FDA warning for treating teething babies
Researchers recommend against prescription, over-the-counter medications
The Food and Drug Administration has a message for parents of teething babies. You don't need prescription or over-the-counter medications to treat their aching gums.
Dr. Kim Giuliano, a pediatrician at Cleveland Clinic Children's, says there are a couple of reasons for the FDA warning.
"The side-effects can be lasting and significant. Sometimes we can see children get irritation at the site it was applied and a localized allergic reaction. And more seriously, we can sometimes see these medications numb their throat and cause swallowing difficulties," she said.
FDA researchers are warning parents prescription drugs like Lidocaine Viscous, which is a local anesthetic that comes in syrup, are not safe for teething infants.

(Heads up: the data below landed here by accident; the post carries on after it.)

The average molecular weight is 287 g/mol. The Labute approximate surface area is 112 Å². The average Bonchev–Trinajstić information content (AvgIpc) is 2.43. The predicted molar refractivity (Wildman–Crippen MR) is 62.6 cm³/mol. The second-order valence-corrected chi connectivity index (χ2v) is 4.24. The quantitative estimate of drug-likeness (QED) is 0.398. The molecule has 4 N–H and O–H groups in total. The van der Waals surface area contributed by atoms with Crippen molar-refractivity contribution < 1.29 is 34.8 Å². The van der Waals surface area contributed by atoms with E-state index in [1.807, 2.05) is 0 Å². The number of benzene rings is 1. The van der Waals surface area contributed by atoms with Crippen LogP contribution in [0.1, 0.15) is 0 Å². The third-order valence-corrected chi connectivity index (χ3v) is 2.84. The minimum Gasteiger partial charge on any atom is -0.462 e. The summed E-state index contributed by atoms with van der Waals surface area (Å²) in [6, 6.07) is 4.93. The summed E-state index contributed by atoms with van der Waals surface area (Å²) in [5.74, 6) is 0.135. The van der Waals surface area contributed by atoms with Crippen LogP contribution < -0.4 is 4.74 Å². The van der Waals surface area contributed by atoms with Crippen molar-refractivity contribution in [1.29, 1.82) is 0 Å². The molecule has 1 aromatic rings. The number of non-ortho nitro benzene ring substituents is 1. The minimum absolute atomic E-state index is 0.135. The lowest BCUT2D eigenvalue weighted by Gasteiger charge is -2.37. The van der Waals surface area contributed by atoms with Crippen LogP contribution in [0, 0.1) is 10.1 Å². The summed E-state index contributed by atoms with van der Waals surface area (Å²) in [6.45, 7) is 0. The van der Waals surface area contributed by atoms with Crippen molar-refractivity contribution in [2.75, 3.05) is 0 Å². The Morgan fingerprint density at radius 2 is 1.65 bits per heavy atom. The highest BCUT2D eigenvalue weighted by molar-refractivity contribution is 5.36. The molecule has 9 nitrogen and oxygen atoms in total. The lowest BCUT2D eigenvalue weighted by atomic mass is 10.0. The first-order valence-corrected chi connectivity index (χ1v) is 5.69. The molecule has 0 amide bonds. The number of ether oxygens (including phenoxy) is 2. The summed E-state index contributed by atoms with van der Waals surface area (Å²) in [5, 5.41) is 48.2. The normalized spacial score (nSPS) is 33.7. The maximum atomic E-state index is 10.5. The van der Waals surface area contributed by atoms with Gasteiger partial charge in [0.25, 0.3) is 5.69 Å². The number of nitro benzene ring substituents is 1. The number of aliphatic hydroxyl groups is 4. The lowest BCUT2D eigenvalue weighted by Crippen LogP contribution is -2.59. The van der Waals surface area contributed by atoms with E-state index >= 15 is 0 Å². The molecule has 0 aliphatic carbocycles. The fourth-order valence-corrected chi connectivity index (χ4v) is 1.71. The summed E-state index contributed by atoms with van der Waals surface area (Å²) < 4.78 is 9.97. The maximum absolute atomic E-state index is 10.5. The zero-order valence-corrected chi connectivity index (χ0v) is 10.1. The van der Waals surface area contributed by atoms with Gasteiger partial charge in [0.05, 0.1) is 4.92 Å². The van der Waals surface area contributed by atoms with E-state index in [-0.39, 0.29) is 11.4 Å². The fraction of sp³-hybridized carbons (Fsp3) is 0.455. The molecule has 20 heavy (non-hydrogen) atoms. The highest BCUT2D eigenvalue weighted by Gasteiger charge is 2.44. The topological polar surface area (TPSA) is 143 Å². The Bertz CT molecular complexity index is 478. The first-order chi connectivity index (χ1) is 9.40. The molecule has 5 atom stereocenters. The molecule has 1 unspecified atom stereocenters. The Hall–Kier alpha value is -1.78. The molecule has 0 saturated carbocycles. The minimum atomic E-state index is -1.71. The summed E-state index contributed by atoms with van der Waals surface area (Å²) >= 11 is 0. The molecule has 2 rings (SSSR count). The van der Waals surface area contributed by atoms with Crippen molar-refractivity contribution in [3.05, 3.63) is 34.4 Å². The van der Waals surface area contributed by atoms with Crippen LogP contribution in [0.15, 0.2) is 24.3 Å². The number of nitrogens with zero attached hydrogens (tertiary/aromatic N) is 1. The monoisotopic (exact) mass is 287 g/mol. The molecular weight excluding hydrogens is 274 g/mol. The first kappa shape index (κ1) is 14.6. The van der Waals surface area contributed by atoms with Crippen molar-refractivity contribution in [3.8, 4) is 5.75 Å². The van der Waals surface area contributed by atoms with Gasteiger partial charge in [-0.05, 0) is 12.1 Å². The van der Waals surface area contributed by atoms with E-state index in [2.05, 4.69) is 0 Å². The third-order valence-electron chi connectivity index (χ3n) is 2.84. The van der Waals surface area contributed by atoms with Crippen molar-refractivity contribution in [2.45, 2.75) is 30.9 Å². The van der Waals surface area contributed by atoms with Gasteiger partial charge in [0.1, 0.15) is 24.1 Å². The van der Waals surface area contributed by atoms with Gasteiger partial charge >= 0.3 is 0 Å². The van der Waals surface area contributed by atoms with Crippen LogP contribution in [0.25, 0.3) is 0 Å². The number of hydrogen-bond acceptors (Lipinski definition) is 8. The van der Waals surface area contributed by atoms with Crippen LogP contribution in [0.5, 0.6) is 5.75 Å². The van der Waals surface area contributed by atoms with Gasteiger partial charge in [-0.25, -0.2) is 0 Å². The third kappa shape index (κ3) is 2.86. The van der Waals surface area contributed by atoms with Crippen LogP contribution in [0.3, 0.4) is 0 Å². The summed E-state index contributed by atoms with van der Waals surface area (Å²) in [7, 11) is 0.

The FDA previously came out against the use of over-the-counter Benzocaine products, as well. These typically come in a gel-form for children under 2.
"The reason that we recommend avoiding them is they can have some serious consequences for children and don't really work all that well. As soon as a child starts drooling they often drool the gel away and the effect is only momentary," said Giuliano.
In lieu of medications, they're recommending rubbing or massaging your child's gums if they're swollen or tender. Or, Giuliano says there are plenty of things you can give your baby to relieve the pain.
"Teething rings that have been in the refrigerator, you never want to put the teething ring in the freezer because that can actually cause damage to their gums if it's too cold. Chewing on a wet washcloth that is cold can be beneficial, as well as giving them either a frozen bagel or banana to gnaw on a little bit," Giuliano said.
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